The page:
Wisconsin's flagship jobs program has committed up to $135.6 million in incentives during the last two years to four major employers, including Mercury Marine, to ensure they keep or create 7,400 jobs in the state.
So far, Wisconsin is on track to recoup that money through economic growth that will boost state taxes by a rough projection of $164 million or more, according to a state Department of Commerce report released to the Journal Sentinel through the open-records law.
The incentives and benefits, as well as the tax revenue increase, should last at least nine years.
"It's finding the right mix of saving the best of our traditional economy while simultaneously moving ahead with our knowledge-based economy," Tom Still, president of the Wisconsin Technology Council, told the newspaper.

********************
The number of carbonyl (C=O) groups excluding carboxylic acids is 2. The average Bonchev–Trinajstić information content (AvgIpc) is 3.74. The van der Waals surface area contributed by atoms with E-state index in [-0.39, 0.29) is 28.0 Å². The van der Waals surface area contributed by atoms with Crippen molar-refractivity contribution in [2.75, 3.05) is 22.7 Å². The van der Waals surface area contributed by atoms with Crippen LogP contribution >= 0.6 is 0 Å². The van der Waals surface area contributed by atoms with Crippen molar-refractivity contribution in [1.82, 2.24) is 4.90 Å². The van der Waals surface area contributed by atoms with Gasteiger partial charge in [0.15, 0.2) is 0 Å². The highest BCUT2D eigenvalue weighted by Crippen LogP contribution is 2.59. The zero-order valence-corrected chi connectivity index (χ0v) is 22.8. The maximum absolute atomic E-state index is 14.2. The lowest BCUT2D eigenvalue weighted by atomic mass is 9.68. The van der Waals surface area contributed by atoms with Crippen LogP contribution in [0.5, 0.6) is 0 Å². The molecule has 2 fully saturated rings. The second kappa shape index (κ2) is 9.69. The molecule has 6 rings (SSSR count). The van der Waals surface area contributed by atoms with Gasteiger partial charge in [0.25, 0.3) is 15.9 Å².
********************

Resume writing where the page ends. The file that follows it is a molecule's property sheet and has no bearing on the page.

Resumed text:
Several of the enterprise-zone deals also helped preserve or bring to the state corporate offices that employed highly paid and educated white-collar workers, said Pat O'Brien, executive director of the regional economic development partnership Milwaukee 7.
In September, Mercury Marine decided not to send hundreds of jobs at a Fond du Lac factory to a non-union plant in Oklahoma after the local union approved contract concessions.
The state pledged up to $70 million in tax credits and local officials provided their own incentives.
Mercury spokesman Steve Fleming said the company had retained nearly 2,000 existing Wisconsin jobs, called workers back from layoffs and done modest hiring for an unspecified number of positions. The company remained on track to meet the long-term jobs goals of its agreement with the state, he said.